it was a jaw dislocation – the jaw slips out of socket, usually after a big yawn, and the end result is you can’t close your mouth. Even though it was the first time I’d actually seen it, it was an easy diagnosis to make, since the patient was staring at me like I’d just dropped my scrub pants and peed on the bed.
I quickly leafed through an emergency textbook, out of sight from the patient (who wants to see their doctor doing that?), to confirm what I thought I knew — wrap some gauze around your thumbs, put them on the back bottom teeth, and push down hard.
Gloves on, gauze wrapped, fingers in mouth, and I started pushing.
Hmm, the textbook didn’t mention what to do when the patient screams and grabs your wrists. I thought some medicines for pain and muscle spasm were in order.
4 milligrams of versed, 100 micrograms of fentanyl, and some beads of sweat on my part later, though, she was still sitting there mouth gaping open.
Time to bring out the big guns, a conscious sedation. Usually I use etomidate, but one of its side effects can be masseter spasm, which would make reduction all but impossible. So instead I went with propofol, a med I used extensively in residency but not since for a couple of reasons including I don’t think we’re really supposed to.
Usually you give a slug of this and people immediately go out, sometimes so deeply that they stop breathing momentarily. But with her, nothing, she just continued to stare at me as alert as if we were chatting at a coffee house. IV’s working, fluids are running wide open — what is it with this girl? Another big slug, and finally her eyes start to go heavy. And then they reopen, but her eyes are distant now, and looking around the room at me, the nurse, and the respiratory tech she says in a perfect stoner voice “hey ya’ll wanna get somethin to eat after this?”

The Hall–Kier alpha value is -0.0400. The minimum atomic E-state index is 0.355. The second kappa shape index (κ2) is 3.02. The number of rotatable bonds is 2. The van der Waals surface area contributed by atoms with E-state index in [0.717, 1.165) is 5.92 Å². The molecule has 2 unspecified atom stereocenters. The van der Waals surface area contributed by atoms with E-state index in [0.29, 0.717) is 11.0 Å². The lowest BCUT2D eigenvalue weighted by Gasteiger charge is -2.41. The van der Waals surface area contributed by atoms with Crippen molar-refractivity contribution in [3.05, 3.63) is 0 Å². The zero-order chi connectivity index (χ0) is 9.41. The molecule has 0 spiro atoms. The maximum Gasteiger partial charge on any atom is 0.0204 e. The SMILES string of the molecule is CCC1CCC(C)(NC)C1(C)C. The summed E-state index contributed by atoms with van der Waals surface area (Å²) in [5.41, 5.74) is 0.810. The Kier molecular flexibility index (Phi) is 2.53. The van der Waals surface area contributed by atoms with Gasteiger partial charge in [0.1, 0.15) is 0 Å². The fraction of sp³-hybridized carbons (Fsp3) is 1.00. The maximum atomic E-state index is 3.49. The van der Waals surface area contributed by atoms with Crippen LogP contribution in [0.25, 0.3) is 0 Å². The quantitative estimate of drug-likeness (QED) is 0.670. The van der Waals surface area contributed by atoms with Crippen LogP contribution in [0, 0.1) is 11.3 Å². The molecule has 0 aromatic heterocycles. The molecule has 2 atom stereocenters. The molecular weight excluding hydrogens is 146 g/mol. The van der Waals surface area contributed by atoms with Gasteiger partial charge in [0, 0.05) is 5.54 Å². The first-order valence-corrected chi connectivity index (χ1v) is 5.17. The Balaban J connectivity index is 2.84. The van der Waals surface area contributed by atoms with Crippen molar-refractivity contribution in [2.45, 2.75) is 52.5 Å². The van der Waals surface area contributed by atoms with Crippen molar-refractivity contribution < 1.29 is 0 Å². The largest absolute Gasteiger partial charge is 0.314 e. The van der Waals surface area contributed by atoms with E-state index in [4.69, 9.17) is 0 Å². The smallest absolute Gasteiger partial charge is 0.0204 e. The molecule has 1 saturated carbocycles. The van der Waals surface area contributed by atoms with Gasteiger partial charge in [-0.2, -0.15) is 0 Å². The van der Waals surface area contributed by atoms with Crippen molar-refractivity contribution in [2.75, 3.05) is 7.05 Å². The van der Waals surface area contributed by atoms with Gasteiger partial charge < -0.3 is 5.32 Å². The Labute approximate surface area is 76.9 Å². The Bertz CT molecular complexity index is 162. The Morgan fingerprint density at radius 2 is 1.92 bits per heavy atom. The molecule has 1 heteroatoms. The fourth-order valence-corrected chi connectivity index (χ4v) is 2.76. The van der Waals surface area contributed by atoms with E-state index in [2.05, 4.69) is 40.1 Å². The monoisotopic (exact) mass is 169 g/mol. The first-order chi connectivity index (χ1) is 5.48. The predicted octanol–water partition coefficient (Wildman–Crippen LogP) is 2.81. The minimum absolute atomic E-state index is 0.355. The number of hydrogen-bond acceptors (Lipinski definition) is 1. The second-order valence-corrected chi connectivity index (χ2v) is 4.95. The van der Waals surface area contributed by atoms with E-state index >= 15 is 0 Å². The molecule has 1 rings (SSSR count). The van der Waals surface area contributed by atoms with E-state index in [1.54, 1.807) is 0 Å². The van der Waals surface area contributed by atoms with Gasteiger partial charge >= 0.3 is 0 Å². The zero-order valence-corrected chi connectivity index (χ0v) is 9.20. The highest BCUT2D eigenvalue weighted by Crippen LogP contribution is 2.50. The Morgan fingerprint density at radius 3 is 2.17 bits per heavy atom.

I’d never seen anyone react to propofol like that before. I stuck my thumbs in her mouth one last time and clunk back in place it went, her mouth now closed. Stepping back to admire my work, she — with all of her sedating meds on board — started to unleash a giant yawn. No, I yelled, and quickly put one hand on the top of her head and the other under her chin, pushing her mouth back shut. Fortunately it didn’t pop out again, and I wrapped her head up in a bandage for good measure.
Shut my Trap [Ten out of Ten]